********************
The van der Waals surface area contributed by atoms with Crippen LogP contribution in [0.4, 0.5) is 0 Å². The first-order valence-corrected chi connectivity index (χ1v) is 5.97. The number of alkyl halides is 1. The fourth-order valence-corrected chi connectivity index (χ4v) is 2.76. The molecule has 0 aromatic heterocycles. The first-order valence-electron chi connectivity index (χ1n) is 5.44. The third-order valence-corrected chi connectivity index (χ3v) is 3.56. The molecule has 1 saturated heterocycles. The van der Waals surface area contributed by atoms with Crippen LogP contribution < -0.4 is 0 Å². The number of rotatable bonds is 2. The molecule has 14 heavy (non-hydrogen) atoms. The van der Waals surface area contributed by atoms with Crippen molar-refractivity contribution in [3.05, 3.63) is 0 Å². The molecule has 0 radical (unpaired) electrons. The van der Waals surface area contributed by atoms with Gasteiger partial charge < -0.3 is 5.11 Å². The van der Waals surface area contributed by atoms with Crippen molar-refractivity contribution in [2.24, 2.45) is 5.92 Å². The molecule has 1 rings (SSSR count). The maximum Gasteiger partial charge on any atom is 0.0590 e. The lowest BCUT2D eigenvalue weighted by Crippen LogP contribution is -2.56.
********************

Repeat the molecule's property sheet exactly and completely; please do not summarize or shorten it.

The van der Waals surface area contributed by atoms with Crippen LogP contribution in [0.4, 0.5) is 0 Å². The first-order valence-corrected chi connectivity index (χ1v) is 5.97. The number of alkyl halides is 1. The fourth-order valence-corrected chi connectivity index (χ4v) is 2.76. The molecule has 0 aromatic heterocycles. The first-order valence-electron chi connectivity index (χ1n) is 5.44. The third-order valence-corrected chi connectivity index (χ3v) is 3.56. The molecule has 1 saturated heterocycles. The van der Waals surface area contributed by atoms with Crippen LogP contribution < -0.4 is 0 Å². The number of rotatable bonds is 2. The molecule has 14 heavy (non-hydrogen) atoms. The van der Waals surface area contributed by atoms with Crippen molar-refractivity contribution in [3.05, 3.63) is 0 Å². The molecule has 0 radical (unpaired) electrons. The van der Waals surface area contributed by atoms with Gasteiger partial charge < -0.3 is 5.11 Å². The van der Waals surface area contributed by atoms with Crippen molar-refractivity contribution in [2.24, 2.45) is 5.92 Å². The molecule has 1 rings (SSSR count). The maximum Gasteiger partial charge on any atom is 0.0590 e. The lowest BCUT2D eigenvalue weighted by Crippen LogP contribution is -2.56.